The problems started when the telephony companies decided to go contrary to the NCC directives and were registering old SIM Cards and new ones. NCC said that this was out of place because the registration exercise was intended for creating a database for the nation. The nation was supposed to benefit, because it wanted the registration to serve as a database for the national identity. The idea initially was that the telephony companies were to register new SIM Cards while the ones already in use were registered by the NCC, so that there would not be mix-up in the data.
The reason the operators decided to register the old and the new SIM Cards was hinged on competition. The operators behaved as if they did not want the regulators to know all the number of SIM Cards they operated. But many commentators were of the opinion that "Nigerian leaders are always good at giving references when they want to perpetrate fraud. There is no way you can justify the N6 billion that the lawmakers approved for this exercise."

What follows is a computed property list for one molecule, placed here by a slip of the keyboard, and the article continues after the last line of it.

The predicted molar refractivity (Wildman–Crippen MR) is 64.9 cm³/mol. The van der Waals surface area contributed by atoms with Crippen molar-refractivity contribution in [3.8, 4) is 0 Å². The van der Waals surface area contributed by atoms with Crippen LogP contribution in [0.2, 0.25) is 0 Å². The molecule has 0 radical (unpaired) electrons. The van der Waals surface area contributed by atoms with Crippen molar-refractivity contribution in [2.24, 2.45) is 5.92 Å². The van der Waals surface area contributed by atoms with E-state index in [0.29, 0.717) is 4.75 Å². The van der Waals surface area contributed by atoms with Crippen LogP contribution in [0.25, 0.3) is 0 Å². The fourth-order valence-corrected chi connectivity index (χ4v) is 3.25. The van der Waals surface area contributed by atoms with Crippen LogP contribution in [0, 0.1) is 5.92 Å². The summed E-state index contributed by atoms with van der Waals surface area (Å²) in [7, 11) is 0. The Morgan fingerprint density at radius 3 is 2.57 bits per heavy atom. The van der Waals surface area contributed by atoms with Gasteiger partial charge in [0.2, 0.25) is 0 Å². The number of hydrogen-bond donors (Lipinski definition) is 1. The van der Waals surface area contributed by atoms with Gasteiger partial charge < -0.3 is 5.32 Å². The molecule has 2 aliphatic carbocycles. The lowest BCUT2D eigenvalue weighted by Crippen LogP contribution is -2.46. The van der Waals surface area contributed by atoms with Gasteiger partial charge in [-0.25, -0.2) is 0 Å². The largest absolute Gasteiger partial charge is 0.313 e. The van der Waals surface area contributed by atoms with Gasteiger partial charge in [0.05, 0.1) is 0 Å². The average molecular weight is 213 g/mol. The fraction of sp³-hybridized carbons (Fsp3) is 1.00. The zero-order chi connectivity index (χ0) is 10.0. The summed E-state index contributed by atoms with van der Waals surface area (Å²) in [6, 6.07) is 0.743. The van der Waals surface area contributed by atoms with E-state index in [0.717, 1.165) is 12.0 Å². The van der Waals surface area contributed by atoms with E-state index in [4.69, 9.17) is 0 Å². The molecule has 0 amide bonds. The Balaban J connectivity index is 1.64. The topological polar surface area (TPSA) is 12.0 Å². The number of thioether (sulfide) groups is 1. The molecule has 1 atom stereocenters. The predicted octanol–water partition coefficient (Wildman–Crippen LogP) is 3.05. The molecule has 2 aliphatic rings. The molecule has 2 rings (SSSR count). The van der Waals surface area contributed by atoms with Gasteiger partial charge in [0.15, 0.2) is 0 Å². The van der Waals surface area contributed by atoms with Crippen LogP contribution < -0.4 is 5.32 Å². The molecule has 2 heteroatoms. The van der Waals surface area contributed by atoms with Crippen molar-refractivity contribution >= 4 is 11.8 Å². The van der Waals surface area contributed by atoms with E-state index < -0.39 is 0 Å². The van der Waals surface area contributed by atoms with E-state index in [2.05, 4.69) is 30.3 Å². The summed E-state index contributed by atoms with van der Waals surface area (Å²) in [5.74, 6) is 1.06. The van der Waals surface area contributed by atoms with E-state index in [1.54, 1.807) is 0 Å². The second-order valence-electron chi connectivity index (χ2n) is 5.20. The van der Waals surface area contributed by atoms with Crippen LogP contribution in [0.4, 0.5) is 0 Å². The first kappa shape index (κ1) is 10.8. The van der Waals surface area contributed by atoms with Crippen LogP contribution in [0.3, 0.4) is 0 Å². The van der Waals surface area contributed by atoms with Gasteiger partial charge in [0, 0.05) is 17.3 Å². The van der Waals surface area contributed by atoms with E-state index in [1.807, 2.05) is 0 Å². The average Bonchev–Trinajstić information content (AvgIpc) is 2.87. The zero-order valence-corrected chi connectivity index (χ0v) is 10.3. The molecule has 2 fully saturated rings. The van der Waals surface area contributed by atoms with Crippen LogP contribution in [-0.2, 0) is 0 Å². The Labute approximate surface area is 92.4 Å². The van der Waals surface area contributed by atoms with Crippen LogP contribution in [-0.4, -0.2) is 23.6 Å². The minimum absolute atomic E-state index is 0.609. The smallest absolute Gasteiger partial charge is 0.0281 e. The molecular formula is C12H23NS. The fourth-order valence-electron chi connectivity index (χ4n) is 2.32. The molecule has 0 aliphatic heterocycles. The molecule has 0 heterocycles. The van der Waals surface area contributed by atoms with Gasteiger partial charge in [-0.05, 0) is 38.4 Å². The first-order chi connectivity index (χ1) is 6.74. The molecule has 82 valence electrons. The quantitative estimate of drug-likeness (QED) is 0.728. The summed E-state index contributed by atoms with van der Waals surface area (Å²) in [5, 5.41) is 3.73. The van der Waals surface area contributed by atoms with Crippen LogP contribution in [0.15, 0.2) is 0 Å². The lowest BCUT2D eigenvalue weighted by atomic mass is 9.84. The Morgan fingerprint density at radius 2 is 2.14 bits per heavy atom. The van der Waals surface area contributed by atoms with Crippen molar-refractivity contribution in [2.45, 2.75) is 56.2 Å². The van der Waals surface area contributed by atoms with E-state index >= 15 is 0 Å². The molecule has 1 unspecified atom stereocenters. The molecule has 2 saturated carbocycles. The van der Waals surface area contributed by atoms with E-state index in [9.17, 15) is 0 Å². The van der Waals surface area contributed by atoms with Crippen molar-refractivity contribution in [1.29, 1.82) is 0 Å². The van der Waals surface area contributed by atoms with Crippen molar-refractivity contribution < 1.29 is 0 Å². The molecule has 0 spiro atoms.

There were also the sayings that the exercise was unnecessary because the government had failed to address the basic issues and common needs of the people before introducing the SIM Card registration many saw as an “un-researched, untested and sophisticated project.” They felt that the Government should have first dealt with such basic needs like electric power supply and restoration of land line telephony. They saw these as basic methods of gathering data or ID of every Nigerian instead of lavishing the taxpayers’ money on “frivolity called SIM Card Registration.”
Reason For The Registration:
It was the peak of kidnapping for ransom in Nigeria. The kidnappers used cell phones to communicate with their victim’s relatives for negotiation. They would tell the kidnapped relatives to drop the money in exchange of the victim at a designated place where the kidnappers would go and pick the money hence releasing the victim after. This was posing a dangerous threat to the security operatives in the country. So, with the registration of the SIM cards it was believed that it would help the security agents to easily track down any person who engaged in any ugly business with his/her mobile phone and was reported to the security agents.